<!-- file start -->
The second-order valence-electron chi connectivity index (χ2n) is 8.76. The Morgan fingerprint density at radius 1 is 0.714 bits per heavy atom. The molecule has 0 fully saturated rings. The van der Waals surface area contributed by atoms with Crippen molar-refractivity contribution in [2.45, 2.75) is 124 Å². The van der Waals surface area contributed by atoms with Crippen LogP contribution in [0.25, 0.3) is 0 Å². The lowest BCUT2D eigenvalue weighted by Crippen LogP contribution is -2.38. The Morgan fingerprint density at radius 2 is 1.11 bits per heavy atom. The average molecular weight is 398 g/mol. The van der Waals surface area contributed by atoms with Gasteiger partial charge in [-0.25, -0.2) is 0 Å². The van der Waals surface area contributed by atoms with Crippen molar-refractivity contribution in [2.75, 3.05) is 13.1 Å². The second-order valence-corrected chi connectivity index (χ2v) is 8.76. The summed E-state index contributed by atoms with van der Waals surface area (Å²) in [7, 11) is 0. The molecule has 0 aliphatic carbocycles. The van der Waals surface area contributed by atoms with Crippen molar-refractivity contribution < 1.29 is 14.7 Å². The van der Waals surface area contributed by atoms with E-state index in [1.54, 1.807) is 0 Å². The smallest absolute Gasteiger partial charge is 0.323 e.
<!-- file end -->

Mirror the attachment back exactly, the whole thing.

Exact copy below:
The second-order valence-electron chi connectivity index (χ2n) is 8.76. The Morgan fingerprint density at radius 1 is 0.714 bits per heavy atom. The molecule has 0 fully saturated rings. The van der Waals surface area contributed by atoms with Crippen molar-refractivity contribution in [2.45, 2.75) is 124 Å². The van der Waals surface area contributed by atoms with Crippen LogP contribution in [0.25, 0.3) is 0 Å². The lowest BCUT2D eigenvalue weighted by Crippen LogP contribution is -2.38. The Morgan fingerprint density at radius 2 is 1.11 bits per heavy atom. The average molecular weight is 398 g/mol. The van der Waals surface area contributed by atoms with Gasteiger partial charge in [-0.25, -0.2) is 0 Å². The van der Waals surface area contributed by atoms with Crippen molar-refractivity contribution in [2.75, 3.05) is 13.1 Å². The second-order valence-corrected chi connectivity index (χ2v) is 8.76. The summed E-state index contributed by atoms with van der Waals surface area (Å²) in [7, 11) is 0. The molecule has 0 aliphatic carbocycles. The van der Waals surface area contributed by atoms with Crippen molar-refractivity contribution < 1.29 is 14.7 Å². The van der Waals surface area contributed by atoms with E-state index in [1.54, 1.807) is 0 Å². The smallest absolute Gasteiger partial charge is 0.323 e.